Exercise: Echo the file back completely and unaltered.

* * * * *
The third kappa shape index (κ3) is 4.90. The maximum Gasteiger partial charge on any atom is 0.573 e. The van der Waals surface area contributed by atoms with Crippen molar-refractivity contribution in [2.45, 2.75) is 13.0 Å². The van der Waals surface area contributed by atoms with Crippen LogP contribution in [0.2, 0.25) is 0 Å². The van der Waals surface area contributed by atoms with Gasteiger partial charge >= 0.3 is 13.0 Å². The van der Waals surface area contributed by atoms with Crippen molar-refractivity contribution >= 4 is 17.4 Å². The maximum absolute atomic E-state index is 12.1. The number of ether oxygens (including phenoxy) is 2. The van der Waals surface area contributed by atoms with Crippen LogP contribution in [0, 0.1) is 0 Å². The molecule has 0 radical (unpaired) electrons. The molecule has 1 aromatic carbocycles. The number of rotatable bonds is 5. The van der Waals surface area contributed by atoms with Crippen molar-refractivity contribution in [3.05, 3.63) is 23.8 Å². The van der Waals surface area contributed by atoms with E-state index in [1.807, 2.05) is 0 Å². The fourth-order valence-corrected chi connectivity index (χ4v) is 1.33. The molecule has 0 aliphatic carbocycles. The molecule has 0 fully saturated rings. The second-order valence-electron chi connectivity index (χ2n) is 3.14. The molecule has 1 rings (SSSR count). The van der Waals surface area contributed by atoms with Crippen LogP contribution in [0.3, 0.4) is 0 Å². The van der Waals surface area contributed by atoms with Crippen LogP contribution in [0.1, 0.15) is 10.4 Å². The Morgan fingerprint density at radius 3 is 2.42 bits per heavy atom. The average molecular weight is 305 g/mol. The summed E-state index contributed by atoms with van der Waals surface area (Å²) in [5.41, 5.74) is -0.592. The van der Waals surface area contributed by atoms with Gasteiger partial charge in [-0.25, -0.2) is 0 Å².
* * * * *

The third kappa shape index (κ3) is 4.90. The maximum Gasteiger partial charge on any atom is 0.573 e. The van der Waals surface area contributed by atoms with Crippen molar-refractivity contribution in [2.45, 2.75) is 13.0 Å². The van der Waals surface area contributed by atoms with Crippen LogP contribution in [0.2, 0.25) is 0 Å². The van der Waals surface area contributed by atoms with Gasteiger partial charge >= 0.3 is 13.0 Å². The van der Waals surface area contributed by atoms with Crippen molar-refractivity contribution >= 4 is 17.4 Å². The maximum absolute atomic E-state index is 12.1. The number of ether oxygens (including phenoxy) is 2. The van der Waals surface area contributed by atoms with Crippen LogP contribution in [0, 0.1) is 0 Å². The molecule has 0 radical (unpaired) electrons. The molecule has 1 aromatic carbocycles. The number of rotatable bonds is 5. The van der Waals surface area contributed by atoms with Crippen molar-refractivity contribution in [3.05, 3.63) is 23.8 Å². The van der Waals surface area contributed by atoms with E-state index in [1.807, 2.05) is 0 Å². The fourth-order valence-corrected chi connectivity index (χ4v) is 1.33. The molecule has 0 aliphatic carbocycles. The molecule has 0 fully saturated rings. The second-order valence-electron chi connectivity index (χ2n) is 3.14. The molecule has 1 rings (SSSR count). The van der Waals surface area contributed by atoms with Crippen LogP contribution in [0.3, 0.4) is 0 Å². The van der Waals surface area contributed by atoms with Crippen LogP contribution in [0.1, 0.15) is 10.4 Å². The Morgan fingerprint density at radius 3 is 2.42 bits per heavy atom. The average molecular weight is 305 g/mol. The summed E-state index contributed by atoms with van der Waals surface area (Å²) in [5.41, 5.74) is -0.592. The van der Waals surface area contributed by atoms with Gasteiger partial charge in [-0.25, -0.2) is 0 Å².